I have often seen this dynamic in my own interactions with people. I am often told people do not want to take their conversations and relationships to this deeper level—that people “do not want to go there.” To this I say: “Wrong.” My personal experience is that men and women are starving for a place—a safe place—where they can be themselves, take off their masks and lower their shields. You, as a conscious and courageous leader, can create this safe, inviting and vulnerable space where others have permission to open up and reveal their authentic selves. As a friend of mine and fellow speaker, Glenna Salsbury, said, “When you tell your truth, you free others to tell and live their truth.” This type of thinking is the essence and outcome of being courageously vulnerable, both in your business and your personal life.

Researcher, author and well-known TEDx speaker Brené Brown has studied and written extensively on the topic of vulnerability, and she famously stated that “vulnerability is our most accurate measurement of courage.” Not strength. Not ability to persevere. Not ability to act as if nothing gets to us. Vulnerability is not just courageous—it is the measurement of courage. It is the evidence of our courage.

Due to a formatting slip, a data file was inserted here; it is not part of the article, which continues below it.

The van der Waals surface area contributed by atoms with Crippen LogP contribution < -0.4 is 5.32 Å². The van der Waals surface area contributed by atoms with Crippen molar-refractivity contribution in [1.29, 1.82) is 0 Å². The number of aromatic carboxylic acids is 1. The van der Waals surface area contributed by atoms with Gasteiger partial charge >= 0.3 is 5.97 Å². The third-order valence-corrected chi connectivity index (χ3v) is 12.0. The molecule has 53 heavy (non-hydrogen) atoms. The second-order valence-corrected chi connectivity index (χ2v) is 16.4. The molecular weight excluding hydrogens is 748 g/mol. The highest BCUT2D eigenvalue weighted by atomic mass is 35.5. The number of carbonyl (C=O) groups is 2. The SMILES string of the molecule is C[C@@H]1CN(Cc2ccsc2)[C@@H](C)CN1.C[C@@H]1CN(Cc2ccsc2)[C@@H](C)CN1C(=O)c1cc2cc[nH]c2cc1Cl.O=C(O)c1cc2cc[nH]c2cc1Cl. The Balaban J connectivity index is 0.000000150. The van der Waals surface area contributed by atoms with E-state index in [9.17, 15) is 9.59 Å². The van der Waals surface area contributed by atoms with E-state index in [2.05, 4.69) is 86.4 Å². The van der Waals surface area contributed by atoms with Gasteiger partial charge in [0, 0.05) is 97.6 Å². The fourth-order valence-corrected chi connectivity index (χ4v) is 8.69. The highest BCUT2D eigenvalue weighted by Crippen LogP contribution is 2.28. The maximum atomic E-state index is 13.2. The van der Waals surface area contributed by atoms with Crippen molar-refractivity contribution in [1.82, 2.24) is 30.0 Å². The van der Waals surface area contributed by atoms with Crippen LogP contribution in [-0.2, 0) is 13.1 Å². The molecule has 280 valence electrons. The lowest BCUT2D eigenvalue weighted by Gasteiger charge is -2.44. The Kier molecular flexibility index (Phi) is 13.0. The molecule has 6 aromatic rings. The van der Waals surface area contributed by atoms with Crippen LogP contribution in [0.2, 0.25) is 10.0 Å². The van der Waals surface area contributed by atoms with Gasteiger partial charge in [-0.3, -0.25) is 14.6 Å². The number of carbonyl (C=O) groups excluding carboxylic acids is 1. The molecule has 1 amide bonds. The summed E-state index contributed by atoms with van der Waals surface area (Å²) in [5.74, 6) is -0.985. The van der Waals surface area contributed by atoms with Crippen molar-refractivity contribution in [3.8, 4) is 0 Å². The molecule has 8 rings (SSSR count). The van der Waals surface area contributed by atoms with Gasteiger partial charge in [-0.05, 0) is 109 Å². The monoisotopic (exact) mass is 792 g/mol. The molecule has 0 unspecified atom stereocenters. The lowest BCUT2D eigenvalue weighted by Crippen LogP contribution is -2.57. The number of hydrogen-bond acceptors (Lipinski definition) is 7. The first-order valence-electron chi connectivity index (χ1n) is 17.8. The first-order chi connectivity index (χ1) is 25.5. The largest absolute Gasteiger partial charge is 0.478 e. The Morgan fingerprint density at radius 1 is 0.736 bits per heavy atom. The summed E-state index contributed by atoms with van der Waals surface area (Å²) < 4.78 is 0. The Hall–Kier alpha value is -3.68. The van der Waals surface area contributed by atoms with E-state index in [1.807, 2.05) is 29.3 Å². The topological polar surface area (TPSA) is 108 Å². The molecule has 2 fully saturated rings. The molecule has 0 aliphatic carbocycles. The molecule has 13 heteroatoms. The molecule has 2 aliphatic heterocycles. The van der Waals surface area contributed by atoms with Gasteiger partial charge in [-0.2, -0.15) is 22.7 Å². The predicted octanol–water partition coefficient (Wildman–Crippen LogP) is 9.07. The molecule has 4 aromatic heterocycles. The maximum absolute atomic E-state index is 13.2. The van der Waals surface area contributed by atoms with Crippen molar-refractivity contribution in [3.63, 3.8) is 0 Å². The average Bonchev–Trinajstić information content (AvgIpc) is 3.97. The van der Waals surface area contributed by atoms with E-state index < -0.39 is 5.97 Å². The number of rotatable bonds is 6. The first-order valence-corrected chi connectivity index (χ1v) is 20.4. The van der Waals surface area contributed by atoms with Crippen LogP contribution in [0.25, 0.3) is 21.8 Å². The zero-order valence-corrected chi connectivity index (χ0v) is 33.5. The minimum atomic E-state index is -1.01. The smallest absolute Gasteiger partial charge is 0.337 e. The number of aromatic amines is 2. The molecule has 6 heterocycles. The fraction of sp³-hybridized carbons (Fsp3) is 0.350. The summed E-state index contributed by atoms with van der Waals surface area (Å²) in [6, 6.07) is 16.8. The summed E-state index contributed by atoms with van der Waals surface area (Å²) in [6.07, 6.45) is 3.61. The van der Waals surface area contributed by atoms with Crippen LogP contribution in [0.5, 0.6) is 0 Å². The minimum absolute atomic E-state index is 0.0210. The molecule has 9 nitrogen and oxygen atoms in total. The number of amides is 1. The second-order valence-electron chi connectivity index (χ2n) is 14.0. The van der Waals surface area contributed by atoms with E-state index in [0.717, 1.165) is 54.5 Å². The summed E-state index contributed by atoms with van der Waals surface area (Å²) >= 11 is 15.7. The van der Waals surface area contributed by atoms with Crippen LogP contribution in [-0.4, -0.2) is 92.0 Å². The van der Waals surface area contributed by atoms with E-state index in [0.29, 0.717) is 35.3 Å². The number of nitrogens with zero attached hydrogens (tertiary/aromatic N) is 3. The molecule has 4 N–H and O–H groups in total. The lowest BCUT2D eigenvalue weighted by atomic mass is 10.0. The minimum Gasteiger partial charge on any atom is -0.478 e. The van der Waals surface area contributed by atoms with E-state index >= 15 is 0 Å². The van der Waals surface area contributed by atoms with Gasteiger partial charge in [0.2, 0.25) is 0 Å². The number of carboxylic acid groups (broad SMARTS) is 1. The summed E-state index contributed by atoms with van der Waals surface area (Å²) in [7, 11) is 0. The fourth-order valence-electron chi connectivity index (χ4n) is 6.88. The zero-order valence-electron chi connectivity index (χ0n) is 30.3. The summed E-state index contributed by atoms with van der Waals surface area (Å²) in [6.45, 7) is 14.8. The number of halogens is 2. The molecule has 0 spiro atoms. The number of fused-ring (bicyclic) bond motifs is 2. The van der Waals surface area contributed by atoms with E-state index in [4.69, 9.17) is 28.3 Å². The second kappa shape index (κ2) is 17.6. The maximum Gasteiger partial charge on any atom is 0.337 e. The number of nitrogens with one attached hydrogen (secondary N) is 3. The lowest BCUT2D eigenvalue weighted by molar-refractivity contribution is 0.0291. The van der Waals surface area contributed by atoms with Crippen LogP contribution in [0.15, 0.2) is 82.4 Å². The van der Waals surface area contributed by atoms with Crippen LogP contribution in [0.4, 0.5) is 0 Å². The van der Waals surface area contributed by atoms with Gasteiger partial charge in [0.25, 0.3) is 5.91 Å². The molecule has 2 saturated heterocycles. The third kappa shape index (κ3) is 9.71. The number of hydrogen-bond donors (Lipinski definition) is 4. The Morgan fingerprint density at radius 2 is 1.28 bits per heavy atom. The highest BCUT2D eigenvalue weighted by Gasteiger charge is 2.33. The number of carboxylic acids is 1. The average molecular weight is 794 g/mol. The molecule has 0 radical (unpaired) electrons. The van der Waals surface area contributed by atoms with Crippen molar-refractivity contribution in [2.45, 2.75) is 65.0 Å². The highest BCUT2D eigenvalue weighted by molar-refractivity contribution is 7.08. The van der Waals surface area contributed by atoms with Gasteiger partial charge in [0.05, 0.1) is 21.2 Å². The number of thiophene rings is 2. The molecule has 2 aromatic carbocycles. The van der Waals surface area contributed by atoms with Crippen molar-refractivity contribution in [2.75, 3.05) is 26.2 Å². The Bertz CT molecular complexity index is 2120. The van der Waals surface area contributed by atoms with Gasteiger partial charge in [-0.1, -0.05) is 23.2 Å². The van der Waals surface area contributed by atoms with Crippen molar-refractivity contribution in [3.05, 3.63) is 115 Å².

The easiest way to know when we are being vulnerable or moving towards vulnerability is to listen to the fear inside us. We fear vulnerability because there is an old cultural story that says being vulnerable is the equivalent of being weak. We also fear vulnerability because it exposes us to judgments from others and to the ultimate fear for many of us—rejection. Moreover, this is potentially an especially painful rejection because it would be based upon who we really are. If we are wearing our masks, then the judgments we receive are of who we are pretending to be. At least that is safer than being flayed open and judged as your most vulnerable self. Yes, vulnerability may be safe—but at the cost of your authentic self, at the cost of trust, at the cost of relationships, and ultimately at the cost of failing in leadership, both personally and professionally.

Conscious leaders are willing to show up vulnerable, let people know who they really are, allow the connections to happen, and let their relationships flow from all the trust that is created when we let people know who we really are. Talk about engagement—you want a committed team? Show up as who you are. Let them understand that you have the same fears they do. Let them understand that you go through the same uncertainty that they do. Effective leaders don’t lack fear, but they are honest about their fears and lead, decide or act despite them. Vulnerability may be the linchpin to all of it, and it is definitely one of the key attributes of a conscious leader.

Now is the time for conscious leaders to step up—for YOU to step into your own conscious leader—in order to change things for the better at work, at home, with your family, in your communities—and most definitely from there to the rest of the world.